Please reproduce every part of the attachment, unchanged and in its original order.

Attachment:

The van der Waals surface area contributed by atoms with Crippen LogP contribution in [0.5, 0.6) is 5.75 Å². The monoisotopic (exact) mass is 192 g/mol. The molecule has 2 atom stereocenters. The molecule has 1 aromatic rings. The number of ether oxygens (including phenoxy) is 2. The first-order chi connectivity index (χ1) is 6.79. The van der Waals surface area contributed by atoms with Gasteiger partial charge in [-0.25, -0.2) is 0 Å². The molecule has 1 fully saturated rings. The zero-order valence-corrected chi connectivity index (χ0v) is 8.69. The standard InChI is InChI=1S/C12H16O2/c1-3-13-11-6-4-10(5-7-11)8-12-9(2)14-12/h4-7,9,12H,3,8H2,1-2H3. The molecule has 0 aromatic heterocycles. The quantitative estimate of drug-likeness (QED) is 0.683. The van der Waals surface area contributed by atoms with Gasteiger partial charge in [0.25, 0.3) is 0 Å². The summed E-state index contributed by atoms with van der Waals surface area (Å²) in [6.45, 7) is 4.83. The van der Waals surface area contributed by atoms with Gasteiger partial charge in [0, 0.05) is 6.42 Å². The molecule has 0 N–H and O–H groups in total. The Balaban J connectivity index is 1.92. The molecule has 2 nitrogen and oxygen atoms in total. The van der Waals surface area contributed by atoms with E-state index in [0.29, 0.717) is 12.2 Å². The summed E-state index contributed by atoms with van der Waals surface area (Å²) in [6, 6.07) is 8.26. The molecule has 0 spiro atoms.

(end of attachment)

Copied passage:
The van der Waals surface area contributed by atoms with Crippen LogP contribution in [0.5, 0.6) is 5.75 Å². The monoisotopic (exact) mass is 192 g/mol. The molecule has 2 atom stereocenters. The molecule has 1 aromatic rings. The number of ether oxygens (including phenoxy) is 2. The first-order chi connectivity index (χ1) is 6.79. The van der Waals surface area contributed by atoms with Gasteiger partial charge in [-0.25, -0.2) is 0 Å². The molecule has 1 fully saturated rings. The zero-order valence-corrected chi connectivity index (χ0v) is 8.69. The standard InChI is InChI=1S/C12H16O2/c1-3-13-11-6-4-10(5-7-11)8-12-9(2)14-12/h4-7,9,12H,3,8H2,1-2H3. The molecule has 0 aromatic heterocycles. The quantitative estimate of drug-likeness (QED) is 0.683. The van der Waals surface area contributed by atoms with Gasteiger partial charge in [0.25, 0.3) is 0 Å². The summed E-state index contributed by atoms with van der Waals surface area (Å²) in [6.45, 7) is 4.83. The van der Waals surface area contributed by atoms with Gasteiger partial charge in [0, 0.05) is 6.42 Å². The molecule has 0 N–H and O–H groups in total. The Balaban J connectivity index is 1.92. The molecule has 2 nitrogen and oxygen atoms in total. The van der Waals surface area contributed by atoms with E-state index in [0.29, 0.717) is 12.2 Å². The summed E-state index contributed by atoms with van der Waals surface area (Å²) in [6, 6.07) is 8.26. The molecule has 0 spiro atoms.